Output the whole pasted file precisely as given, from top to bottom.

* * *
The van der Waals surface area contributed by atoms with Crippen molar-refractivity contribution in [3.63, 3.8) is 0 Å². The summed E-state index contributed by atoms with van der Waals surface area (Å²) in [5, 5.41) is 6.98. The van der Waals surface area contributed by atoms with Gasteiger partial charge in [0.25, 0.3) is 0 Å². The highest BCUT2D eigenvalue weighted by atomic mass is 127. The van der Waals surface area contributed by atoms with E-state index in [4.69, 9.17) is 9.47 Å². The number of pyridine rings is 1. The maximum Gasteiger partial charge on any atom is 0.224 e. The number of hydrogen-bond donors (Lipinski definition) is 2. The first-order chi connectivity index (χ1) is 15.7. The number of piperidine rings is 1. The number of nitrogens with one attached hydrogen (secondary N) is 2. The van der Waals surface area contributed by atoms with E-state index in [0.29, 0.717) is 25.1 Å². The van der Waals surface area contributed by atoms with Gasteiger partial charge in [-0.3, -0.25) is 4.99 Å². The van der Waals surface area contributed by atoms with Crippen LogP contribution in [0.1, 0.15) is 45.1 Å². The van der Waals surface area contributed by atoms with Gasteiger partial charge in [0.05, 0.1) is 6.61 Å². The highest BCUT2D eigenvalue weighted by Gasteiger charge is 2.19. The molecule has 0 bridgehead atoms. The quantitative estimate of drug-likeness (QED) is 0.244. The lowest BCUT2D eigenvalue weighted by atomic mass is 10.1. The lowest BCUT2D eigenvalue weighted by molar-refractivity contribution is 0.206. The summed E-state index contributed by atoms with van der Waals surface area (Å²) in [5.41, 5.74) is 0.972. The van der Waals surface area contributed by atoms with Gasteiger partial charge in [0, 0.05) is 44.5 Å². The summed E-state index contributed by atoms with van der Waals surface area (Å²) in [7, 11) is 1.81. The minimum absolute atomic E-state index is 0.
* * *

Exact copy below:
The van der Waals surface area contributed by atoms with Crippen molar-refractivity contribution in [3.63, 3.8) is 0 Å². The summed E-state index contributed by atoms with van der Waals surface area (Å²) in [5, 5.41) is 6.98. The van der Waals surface area contributed by atoms with Gasteiger partial charge in [0.25, 0.3) is 0 Å². The highest BCUT2D eigenvalue weighted by atomic mass is 127. The van der Waals surface area contributed by atoms with E-state index in [4.69, 9.17) is 9.47 Å². The number of pyridine rings is 1. The maximum Gasteiger partial charge on any atom is 0.224 e. The number of hydrogen-bond donors (Lipinski definition) is 2. The first-order chi connectivity index (χ1) is 15.7. The number of piperidine rings is 1. The number of nitrogens with one attached hydrogen (secondary N) is 2. The van der Waals surface area contributed by atoms with E-state index in [0.29, 0.717) is 25.1 Å². The van der Waals surface area contributed by atoms with Gasteiger partial charge in [-0.3, -0.25) is 4.99 Å². The van der Waals surface area contributed by atoms with Crippen LogP contribution in [0.1, 0.15) is 45.1 Å². The van der Waals surface area contributed by atoms with Gasteiger partial charge in [0.05, 0.1) is 6.61 Å². The highest BCUT2D eigenvalue weighted by Gasteiger charge is 2.19. The molecule has 0 bridgehead atoms. The quantitative estimate of drug-likeness (QED) is 0.244. The lowest BCUT2D eigenvalue weighted by atomic mass is 10.1. The lowest BCUT2D eigenvalue weighted by molar-refractivity contribution is 0.206. The summed E-state index contributed by atoms with van der Waals surface area (Å²) in [5.41, 5.74) is 0.972. The van der Waals surface area contributed by atoms with Gasteiger partial charge in [0, 0.05) is 44.5 Å². The summed E-state index contributed by atoms with van der Waals surface area (Å²) in [7, 11) is 1.81. The minimum absolute atomic E-state index is 0.